Caesars Palace is an iconic Las Vegas destination, and is the centerpiece of Caesars’ Las Vegas properties. It’s been built up and out over time, and at this point is a pretty massive complex with multiple hotel towers, casino floor sections, the Colosseum theater and plenty of dining and shopping.
My play doesn’t give me comps there all too frequently, but I did get to stay there at one point a few years ago and have visited a couple of times; here’s my thoughts about Caesars Palace.
Caesars Palace is massive enough that it has two full casino sections. The first time I ever visited Caesars Palace was my first ever visit to Las Vegas, and I explored what I thought was the entire casino floor, only to realize I only explored the Palace Casino and totally missed the Forum casino until a couple of years later when I actually stayed at the property.
There’s a few table pits, one of which is in a very famous spot in the casino, with minimums that will be on the high end of table minimums, even on the regular floor. Before the pandemic, for instance, craps would regularly be at $15 or $25 minimums vs. $10 at many other properties in town. (For some reason I always had pretty good luck there, even with $15 being a bit out of my comfort zone.)
There’s over 1,300 slots to choose from here, with a good allotment of old and new, low limit and high limit. Video Poker with good pay tables is out of reach unless you’re willing to play $5 denomination and up and accept a heavily reduced $25 per point tier credit and comp point earnings rate.
With five hotel towers and the separate Nobu hotel on site, there’s simply a wide variety of room inventory. I stayed in an Augustus Pool view room which, at 650 square feet, was simply a lovely room in terms of space, with a separate seating area and a nice view of the pool complex.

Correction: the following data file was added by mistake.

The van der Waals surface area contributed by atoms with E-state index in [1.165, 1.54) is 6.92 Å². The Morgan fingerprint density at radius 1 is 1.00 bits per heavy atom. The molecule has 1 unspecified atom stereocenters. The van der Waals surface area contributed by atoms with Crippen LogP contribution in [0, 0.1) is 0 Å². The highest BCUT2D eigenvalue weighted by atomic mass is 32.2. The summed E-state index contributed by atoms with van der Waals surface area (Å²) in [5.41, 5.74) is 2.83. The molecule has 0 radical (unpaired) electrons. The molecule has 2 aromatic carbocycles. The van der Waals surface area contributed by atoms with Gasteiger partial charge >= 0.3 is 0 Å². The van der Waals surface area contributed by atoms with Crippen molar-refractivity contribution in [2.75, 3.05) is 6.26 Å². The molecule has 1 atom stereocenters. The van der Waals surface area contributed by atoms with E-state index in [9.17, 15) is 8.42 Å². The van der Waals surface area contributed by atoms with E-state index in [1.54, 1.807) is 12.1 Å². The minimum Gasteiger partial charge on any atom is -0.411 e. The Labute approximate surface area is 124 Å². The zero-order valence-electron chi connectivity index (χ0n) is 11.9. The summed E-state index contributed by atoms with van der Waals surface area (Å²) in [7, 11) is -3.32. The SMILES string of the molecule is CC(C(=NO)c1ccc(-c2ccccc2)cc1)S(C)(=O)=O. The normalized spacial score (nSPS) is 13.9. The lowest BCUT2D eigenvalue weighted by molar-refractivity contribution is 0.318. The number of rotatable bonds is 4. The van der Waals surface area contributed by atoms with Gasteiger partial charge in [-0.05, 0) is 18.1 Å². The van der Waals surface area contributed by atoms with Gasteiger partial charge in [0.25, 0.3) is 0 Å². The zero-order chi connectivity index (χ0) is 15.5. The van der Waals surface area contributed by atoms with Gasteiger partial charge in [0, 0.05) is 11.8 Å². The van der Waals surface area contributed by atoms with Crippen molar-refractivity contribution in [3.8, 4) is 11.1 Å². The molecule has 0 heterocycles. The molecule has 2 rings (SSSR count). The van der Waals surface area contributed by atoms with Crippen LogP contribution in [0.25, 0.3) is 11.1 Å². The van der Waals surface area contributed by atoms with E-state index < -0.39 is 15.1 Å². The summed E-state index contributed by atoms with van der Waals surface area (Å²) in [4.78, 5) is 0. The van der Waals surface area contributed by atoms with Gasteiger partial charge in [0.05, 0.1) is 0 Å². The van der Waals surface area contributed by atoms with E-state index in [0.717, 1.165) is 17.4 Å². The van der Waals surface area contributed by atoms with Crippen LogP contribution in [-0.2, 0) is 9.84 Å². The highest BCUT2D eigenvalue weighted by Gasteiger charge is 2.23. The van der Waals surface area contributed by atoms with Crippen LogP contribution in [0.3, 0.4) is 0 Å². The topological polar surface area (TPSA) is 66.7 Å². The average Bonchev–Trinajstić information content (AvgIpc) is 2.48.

With such a wide variety of room types, it’s not difficult to find something to your liking, although even the basic rooms are going to run you more than most other properties in Vegas for a similar basic room. The property’s size also means a lot of walking, although it’s Vegas so that’s not unusual.
Players Card Program
Caesars Palace, as you might have guessed, is part of Caesars Rewards, and the biggest benefit of that is there’s plenty of Caesars Rewards properties in Las Vegas you can play at. Caesars Palace is by itself on the opposite side of the street from a good string of Caesars properties, but you can play at any of them and earn tier credits and Rewards Credits.
One thing that Caesars does, like its competitor MGM Rewards, is rolls up all your play at all of the casinos in the market to determine your rating, and that makes you eligible for discounted rooms or comped rooms across their Vegas portfolio. So even if you don’t play much at Caesars Palace itself, if you play enough overall, you could still get comped rooms at Caesars Palace!
The Bacchanal Buffet at Caesars is considered by many to be the gold standard for buffets in Las Vegas in terms of depth, although it’s also by far the most expensive in terms of cost, too. I ate there once for breakfast and enjoyed the meal, but as the price has crept close to $100 a person, it does begin to stretch the definition of value for a buffet.
For a property this size it’s likely not surprising that there’s a wide variety of eating and shopping options, which run the gamut on price and food fare. The Forum shops, attached to Caesars Palace, is a separate high-end shopping experience as well.
The Colosseum features marquee performers, while Omnia Nightclub is a crazy experience unto itself.